Advanced Micro Devices has found a buyer for its campus in Austin, Texas. The final price might not be exactly what the chip designer had in mind, though.

About three months ago, the company announced a plan to sell this property and lease it back from the as-yet unnamed buyer. AMD was hoping for as much as $200 million of fresh cash in its pockets.


AMD's Austin campus/piggy bank/lifeline. Image source: AMD's corporate blog.

The deal is done. AMD will sell 58 acres of real estate with enough office space for 1,900 employees, and the net price is $164 million. The company will sign a 12-year lease agreement on closing. The buyer is an affiliate of privately held real investment firm Spear Street Capital, based in San Francisco with operations nationwide.

AMD is in chronic need of cash infusions like this one. The company has a bad habit of reporting negative cash flows, and it's gotten worse lately. Operating costs are running amok, even as revenue started drooping in 2012. The result is weak cash flows and often negative earnings.

AMD Cost of Goods Sold TTM Chart

AMD Cost of Goods Sold TTM data by YCharts.

This leaseback deal doesn't give AMD a whole lot of financial breathing room when you consider that it burned $471 million of cash last year. But every little bit helps, I suppose.

But I'm afraid that AMD is arranging the deck chairs on the Andrea Doria. Intel is crushing AMD in almost every way -- resources, product performance, mobile ambitions -- but even that mighty chip giant is troubled by the rapid rise of tablets and smartphones. AMD is swimming against two tides, namely massive competition and a shrinking core market.

Nokia House, or as Nokia likes to call it, a quick $220 million. Source: WikiMedia user -Majestic-.

This real estate move might even be a warning sign, an emblem of AMD's growing desperation. You know who else is doing big leaseback transaction right now? The HMS Titanic (a much larger disaster and more costly than the Andrea Doria) would be Nokia , which missed the boat on modern smartphones and recently sold its Finnish headquarters for $222 million in a similar deal.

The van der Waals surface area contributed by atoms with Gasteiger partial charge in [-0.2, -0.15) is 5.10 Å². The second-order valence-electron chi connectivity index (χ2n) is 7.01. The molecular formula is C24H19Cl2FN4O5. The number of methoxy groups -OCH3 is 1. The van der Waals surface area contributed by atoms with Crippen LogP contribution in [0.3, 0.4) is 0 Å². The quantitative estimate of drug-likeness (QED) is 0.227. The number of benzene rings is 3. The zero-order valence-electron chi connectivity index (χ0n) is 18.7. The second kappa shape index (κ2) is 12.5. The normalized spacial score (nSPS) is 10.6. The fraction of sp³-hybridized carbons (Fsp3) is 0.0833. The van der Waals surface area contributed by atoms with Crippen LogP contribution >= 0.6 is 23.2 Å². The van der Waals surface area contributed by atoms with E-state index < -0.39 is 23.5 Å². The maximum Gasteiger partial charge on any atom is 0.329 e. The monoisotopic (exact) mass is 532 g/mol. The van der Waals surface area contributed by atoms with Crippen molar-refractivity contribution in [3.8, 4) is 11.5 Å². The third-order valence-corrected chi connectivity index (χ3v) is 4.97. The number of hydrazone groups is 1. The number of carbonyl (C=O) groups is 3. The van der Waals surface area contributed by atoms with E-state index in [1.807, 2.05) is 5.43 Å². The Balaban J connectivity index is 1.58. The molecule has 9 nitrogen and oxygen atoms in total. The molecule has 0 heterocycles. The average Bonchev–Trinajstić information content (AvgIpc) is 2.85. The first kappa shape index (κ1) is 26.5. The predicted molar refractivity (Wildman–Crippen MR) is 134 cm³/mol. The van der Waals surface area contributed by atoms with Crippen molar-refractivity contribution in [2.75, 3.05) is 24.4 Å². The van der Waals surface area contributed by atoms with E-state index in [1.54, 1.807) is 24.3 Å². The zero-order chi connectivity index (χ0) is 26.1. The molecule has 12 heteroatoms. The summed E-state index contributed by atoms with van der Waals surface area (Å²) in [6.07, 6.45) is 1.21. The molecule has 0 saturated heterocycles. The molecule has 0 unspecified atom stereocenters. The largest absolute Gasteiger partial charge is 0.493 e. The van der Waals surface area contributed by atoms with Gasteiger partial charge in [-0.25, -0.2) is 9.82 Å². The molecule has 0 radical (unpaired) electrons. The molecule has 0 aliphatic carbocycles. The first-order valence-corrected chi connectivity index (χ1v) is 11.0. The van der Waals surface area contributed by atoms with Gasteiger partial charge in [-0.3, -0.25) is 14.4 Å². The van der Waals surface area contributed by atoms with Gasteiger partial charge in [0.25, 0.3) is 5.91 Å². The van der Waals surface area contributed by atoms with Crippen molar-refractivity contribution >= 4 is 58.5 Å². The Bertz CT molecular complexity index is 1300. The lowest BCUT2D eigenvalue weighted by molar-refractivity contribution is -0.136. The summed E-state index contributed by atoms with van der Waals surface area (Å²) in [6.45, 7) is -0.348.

Both Nokia and AMD are hoping for a miraculous turnaround, if only we give them some time. I'm afraid both gambits will ultimately fail, which is why I have started underperform CAPScalls on both stocks.

Nokia's been struggling in a world of Apple and Android smartphone dominance. However, the company has banked its future on its next generation of Windows smartphones. Motley Fool analyst Charly Travers has created a new premium report that digs into both the opportunities and risks facing Nokia to help investors decide if the company is a buy or sell. To get started, simply click here now.

The article Will AMD's Real Estate Assets Save the Sinking Ship? originally appeared on Fool.com.

Fool contributor Anders Bylund owns shares of Intel, but he holds no other position in any company mentioned. Check out Anders' bio and holdings or follow him on Twitter and Google+. The Motley Fool owns shares of Intel. Motley Fool newsletter services have recommended buying shares of Intel. The Motley Fool has a disclosure policy. We Fools may not all hold the same opinions, but we all believe that considering a diverse range of insights makes us better investors. Try any of our Foolish newsletter services free for 30 days.

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